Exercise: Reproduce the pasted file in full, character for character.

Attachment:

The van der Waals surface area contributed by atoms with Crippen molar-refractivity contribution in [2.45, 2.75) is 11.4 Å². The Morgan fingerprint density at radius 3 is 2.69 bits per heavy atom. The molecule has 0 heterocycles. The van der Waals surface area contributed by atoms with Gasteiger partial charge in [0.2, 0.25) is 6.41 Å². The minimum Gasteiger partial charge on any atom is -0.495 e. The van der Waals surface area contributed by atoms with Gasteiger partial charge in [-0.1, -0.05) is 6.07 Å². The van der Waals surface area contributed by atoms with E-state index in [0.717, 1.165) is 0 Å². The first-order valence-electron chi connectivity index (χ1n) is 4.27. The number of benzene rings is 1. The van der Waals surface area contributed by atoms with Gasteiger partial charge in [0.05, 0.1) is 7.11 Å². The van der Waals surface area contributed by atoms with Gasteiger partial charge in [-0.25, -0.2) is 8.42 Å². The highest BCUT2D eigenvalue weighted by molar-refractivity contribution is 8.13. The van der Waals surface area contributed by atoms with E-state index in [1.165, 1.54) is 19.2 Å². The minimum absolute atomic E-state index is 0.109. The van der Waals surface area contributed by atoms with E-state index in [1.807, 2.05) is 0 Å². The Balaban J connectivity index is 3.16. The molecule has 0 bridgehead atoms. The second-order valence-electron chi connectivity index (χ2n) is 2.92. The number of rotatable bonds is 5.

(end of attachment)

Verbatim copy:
The van der Waals surface area contributed by atoms with Crippen molar-refractivity contribution in [2.45, 2.75) is 11.4 Å². The Morgan fingerprint density at radius 3 is 2.69 bits per heavy atom. The molecule has 0 heterocycles. The van der Waals surface area contributed by atoms with Gasteiger partial charge in [0.2, 0.25) is 6.41 Å². The minimum Gasteiger partial charge on any atom is -0.495 e. The van der Waals surface area contributed by atoms with Gasteiger partial charge in [-0.1, -0.05) is 6.07 Å². The van der Waals surface area contributed by atoms with E-state index in [0.717, 1.165) is 0 Å². The first-order valence-electron chi connectivity index (χ1n) is 4.27. The number of benzene rings is 1. The van der Waals surface area contributed by atoms with Gasteiger partial charge in [0.05, 0.1) is 7.11 Å². The van der Waals surface area contributed by atoms with Gasteiger partial charge in [-0.25, -0.2) is 8.42 Å². The highest BCUT2D eigenvalue weighted by molar-refractivity contribution is 8.13. The van der Waals surface area contributed by atoms with E-state index in [1.165, 1.54) is 19.2 Å². The minimum absolute atomic E-state index is 0.109. The van der Waals surface area contributed by atoms with E-state index in [1.807, 2.05) is 0 Å². The Balaban J connectivity index is 3.16. The molecule has 0 bridgehead atoms. The second-order valence-electron chi connectivity index (χ2n) is 2.92. The number of rotatable bonds is 5.